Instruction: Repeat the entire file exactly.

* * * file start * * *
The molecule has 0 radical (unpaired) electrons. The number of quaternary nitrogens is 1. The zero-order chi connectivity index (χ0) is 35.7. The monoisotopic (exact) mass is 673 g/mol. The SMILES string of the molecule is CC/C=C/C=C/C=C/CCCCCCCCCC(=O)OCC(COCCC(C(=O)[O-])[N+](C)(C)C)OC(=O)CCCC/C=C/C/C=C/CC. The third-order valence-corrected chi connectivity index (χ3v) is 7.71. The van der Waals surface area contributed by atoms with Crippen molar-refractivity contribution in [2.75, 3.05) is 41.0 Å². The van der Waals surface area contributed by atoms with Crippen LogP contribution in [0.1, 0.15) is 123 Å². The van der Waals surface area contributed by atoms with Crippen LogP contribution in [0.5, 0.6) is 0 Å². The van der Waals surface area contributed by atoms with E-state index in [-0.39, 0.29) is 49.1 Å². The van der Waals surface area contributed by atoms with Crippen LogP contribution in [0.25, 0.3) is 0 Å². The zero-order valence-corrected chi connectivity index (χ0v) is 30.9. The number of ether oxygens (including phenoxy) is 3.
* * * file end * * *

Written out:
The molecule has 0 radical (unpaired) electrons. The number of quaternary nitrogens is 1. The zero-order chi connectivity index (χ0) is 35.7. The monoisotopic (exact) mass is 673 g/mol. The SMILES string of the molecule is CC/C=C/C=C/C=C/CCCCCCCCCC(=O)OCC(COCCC(C(=O)[O-])[N+](C)(C)C)OC(=O)CCCC/C=C/C/C=C/CC. The third-order valence-corrected chi connectivity index (χ3v) is 7.71. The van der Waals surface area contributed by atoms with Crippen molar-refractivity contribution in [2.75, 3.05) is 41.0 Å². The van der Waals surface area contributed by atoms with Crippen LogP contribution in [0.1, 0.15) is 123 Å². The van der Waals surface area contributed by atoms with Crippen LogP contribution in [0.5, 0.6) is 0 Å². The van der Waals surface area contributed by atoms with E-state index in [-0.39, 0.29) is 49.1 Å². The van der Waals surface area contributed by atoms with Crippen LogP contribution in [0.25, 0.3) is 0 Å². The zero-order valence-corrected chi connectivity index (χ0v) is 30.9. The number of ether oxygens (including phenoxy) is 3.